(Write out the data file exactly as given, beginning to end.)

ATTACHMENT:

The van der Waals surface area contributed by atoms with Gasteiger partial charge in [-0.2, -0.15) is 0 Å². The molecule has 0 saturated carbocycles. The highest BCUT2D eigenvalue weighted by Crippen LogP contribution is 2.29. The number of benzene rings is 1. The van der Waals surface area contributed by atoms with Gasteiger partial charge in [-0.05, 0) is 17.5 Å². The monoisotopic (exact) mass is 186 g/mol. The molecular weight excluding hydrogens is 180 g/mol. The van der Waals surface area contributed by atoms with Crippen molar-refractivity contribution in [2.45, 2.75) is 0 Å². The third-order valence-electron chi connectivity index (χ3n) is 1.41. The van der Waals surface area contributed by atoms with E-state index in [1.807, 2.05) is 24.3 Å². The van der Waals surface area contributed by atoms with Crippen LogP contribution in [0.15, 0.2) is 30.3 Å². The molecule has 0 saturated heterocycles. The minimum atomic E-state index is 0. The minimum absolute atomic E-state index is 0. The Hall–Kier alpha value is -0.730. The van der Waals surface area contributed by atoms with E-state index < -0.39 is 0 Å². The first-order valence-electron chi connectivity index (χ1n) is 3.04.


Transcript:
The van der Waals surface area contributed by atoms with Gasteiger partial charge in [-0.2, -0.15) is 0 Å². The molecule has 0 saturated carbocycles. The highest BCUT2D eigenvalue weighted by Crippen LogP contribution is 2.29. The number of benzene rings is 1. The van der Waals surface area contributed by atoms with Gasteiger partial charge in [-0.05, 0) is 17.5 Å². The monoisotopic (exact) mass is 186 g/mol. The molecular weight excluding hydrogens is 180 g/mol. The van der Waals surface area contributed by atoms with Crippen molar-refractivity contribution in [2.45, 2.75) is 0 Å². The third-order valence-electron chi connectivity index (χ3n) is 1.41. The van der Waals surface area contributed by atoms with E-state index in [1.807, 2.05) is 24.3 Å². The van der Waals surface area contributed by atoms with Crippen LogP contribution in [0.15, 0.2) is 30.3 Å². The molecule has 0 saturated heterocycles. The minimum atomic E-state index is 0. The minimum absolute atomic E-state index is 0. The Hall–Kier alpha value is -0.730. The van der Waals surface area contributed by atoms with E-state index < -0.39 is 0 Å². The first-order valence-electron chi connectivity index (χ1n) is 3.04.